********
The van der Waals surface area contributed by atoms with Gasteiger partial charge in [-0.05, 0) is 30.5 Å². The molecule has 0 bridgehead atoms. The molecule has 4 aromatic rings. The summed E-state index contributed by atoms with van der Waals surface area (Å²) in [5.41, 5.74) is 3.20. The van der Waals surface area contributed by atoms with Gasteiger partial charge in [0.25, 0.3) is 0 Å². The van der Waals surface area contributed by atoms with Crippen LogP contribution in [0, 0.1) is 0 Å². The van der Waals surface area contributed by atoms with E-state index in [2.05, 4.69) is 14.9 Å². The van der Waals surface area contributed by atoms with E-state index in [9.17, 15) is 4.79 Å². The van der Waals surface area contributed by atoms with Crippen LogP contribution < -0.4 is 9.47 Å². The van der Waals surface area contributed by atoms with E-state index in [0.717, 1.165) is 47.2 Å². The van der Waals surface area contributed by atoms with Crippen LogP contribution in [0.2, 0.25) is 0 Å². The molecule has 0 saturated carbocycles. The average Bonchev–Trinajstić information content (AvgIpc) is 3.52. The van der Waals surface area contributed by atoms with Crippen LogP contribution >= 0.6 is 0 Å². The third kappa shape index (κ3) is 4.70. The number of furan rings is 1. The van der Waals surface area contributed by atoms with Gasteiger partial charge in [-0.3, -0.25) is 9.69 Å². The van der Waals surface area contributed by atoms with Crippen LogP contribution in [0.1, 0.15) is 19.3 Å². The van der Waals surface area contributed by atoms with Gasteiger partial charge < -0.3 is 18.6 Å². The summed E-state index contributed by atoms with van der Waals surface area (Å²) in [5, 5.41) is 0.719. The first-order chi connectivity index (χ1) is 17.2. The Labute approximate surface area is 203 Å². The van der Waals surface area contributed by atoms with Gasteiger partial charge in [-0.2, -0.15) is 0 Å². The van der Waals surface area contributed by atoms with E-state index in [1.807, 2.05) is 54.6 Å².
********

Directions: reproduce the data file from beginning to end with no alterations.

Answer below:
The van der Waals surface area contributed by atoms with Gasteiger partial charge in [-0.05, 0) is 30.5 Å². The molecule has 0 bridgehead atoms. The molecule has 4 aromatic rings. The summed E-state index contributed by atoms with van der Waals surface area (Å²) in [5.41, 5.74) is 3.20. The van der Waals surface area contributed by atoms with Gasteiger partial charge in [0.25, 0.3) is 0 Å². The van der Waals surface area contributed by atoms with Crippen LogP contribution in [0, 0.1) is 0 Å². The van der Waals surface area contributed by atoms with E-state index in [2.05, 4.69) is 14.9 Å². The van der Waals surface area contributed by atoms with E-state index in [9.17, 15) is 4.79 Å². The van der Waals surface area contributed by atoms with Crippen LogP contribution < -0.4 is 9.47 Å². The van der Waals surface area contributed by atoms with E-state index in [0.717, 1.165) is 47.2 Å². The van der Waals surface area contributed by atoms with Crippen LogP contribution in [0.2, 0.25) is 0 Å². The molecule has 0 saturated carbocycles. The average Bonchev–Trinajstić information content (AvgIpc) is 3.52. The van der Waals surface area contributed by atoms with Crippen LogP contribution >= 0.6 is 0 Å². The third kappa shape index (κ3) is 4.70. The number of furan rings is 1. The van der Waals surface area contributed by atoms with Gasteiger partial charge in [-0.3, -0.25) is 9.69 Å². The van der Waals surface area contributed by atoms with Crippen LogP contribution in [0.1, 0.15) is 19.3 Å². The van der Waals surface area contributed by atoms with Gasteiger partial charge < -0.3 is 18.6 Å². The summed E-state index contributed by atoms with van der Waals surface area (Å²) in [5, 5.41) is 0.719. The first-order chi connectivity index (χ1) is 17.2. The Labute approximate surface area is 203 Å². The van der Waals surface area contributed by atoms with Gasteiger partial charge in [-0.2, -0.15) is 0 Å². The van der Waals surface area contributed by atoms with E-state index in [1.807, 2.05) is 54.6 Å².